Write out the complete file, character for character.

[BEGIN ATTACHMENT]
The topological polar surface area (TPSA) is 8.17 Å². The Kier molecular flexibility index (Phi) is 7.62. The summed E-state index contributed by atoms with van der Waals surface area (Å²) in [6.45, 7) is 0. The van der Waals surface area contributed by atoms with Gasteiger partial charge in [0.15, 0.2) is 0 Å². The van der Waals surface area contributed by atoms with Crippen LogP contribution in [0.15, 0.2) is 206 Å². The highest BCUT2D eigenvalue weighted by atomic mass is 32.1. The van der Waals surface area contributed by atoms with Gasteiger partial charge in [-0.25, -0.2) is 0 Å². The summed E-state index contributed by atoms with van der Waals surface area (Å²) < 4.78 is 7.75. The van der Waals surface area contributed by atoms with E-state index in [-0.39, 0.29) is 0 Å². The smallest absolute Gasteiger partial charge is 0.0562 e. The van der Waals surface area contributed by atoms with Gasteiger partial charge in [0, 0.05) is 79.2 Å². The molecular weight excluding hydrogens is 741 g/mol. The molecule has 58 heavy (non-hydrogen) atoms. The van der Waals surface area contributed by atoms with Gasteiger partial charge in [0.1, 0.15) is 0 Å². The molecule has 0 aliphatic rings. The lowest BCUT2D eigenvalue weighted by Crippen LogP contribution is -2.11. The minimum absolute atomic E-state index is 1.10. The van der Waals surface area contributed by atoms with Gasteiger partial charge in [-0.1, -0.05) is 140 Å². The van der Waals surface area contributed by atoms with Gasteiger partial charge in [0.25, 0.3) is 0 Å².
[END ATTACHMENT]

The topological polar surface area (TPSA) is 8.17 Å². The Kier molecular flexibility index (Phi) is 7.62. The summed E-state index contributed by atoms with van der Waals surface area (Å²) in [6.45, 7) is 0. The van der Waals surface area contributed by atoms with Gasteiger partial charge in [0.15, 0.2) is 0 Å². The van der Waals surface area contributed by atoms with Crippen LogP contribution in [0.15, 0.2) is 206 Å². The highest BCUT2D eigenvalue weighted by atomic mass is 32.1. The van der Waals surface area contributed by atoms with Gasteiger partial charge in [-0.25, -0.2) is 0 Å². The summed E-state index contributed by atoms with van der Waals surface area (Å²) < 4.78 is 7.75. The van der Waals surface area contributed by atoms with E-state index in [-0.39, 0.29) is 0 Å². The smallest absolute Gasteiger partial charge is 0.0562 e. The van der Waals surface area contributed by atoms with Gasteiger partial charge in [0, 0.05) is 79.2 Å². The molecular weight excluding hydrogens is 741 g/mol. The molecule has 58 heavy (non-hydrogen) atoms. The van der Waals surface area contributed by atoms with Gasteiger partial charge in [0.1, 0.15) is 0 Å². The molecule has 0 aliphatic rings. The lowest BCUT2D eigenvalue weighted by Crippen LogP contribution is -2.11. The minimum absolute atomic E-state index is 1.10. The van der Waals surface area contributed by atoms with Gasteiger partial charge in [-0.1, -0.05) is 140 Å². The van der Waals surface area contributed by atoms with Gasteiger partial charge in [0.25, 0.3) is 0 Å².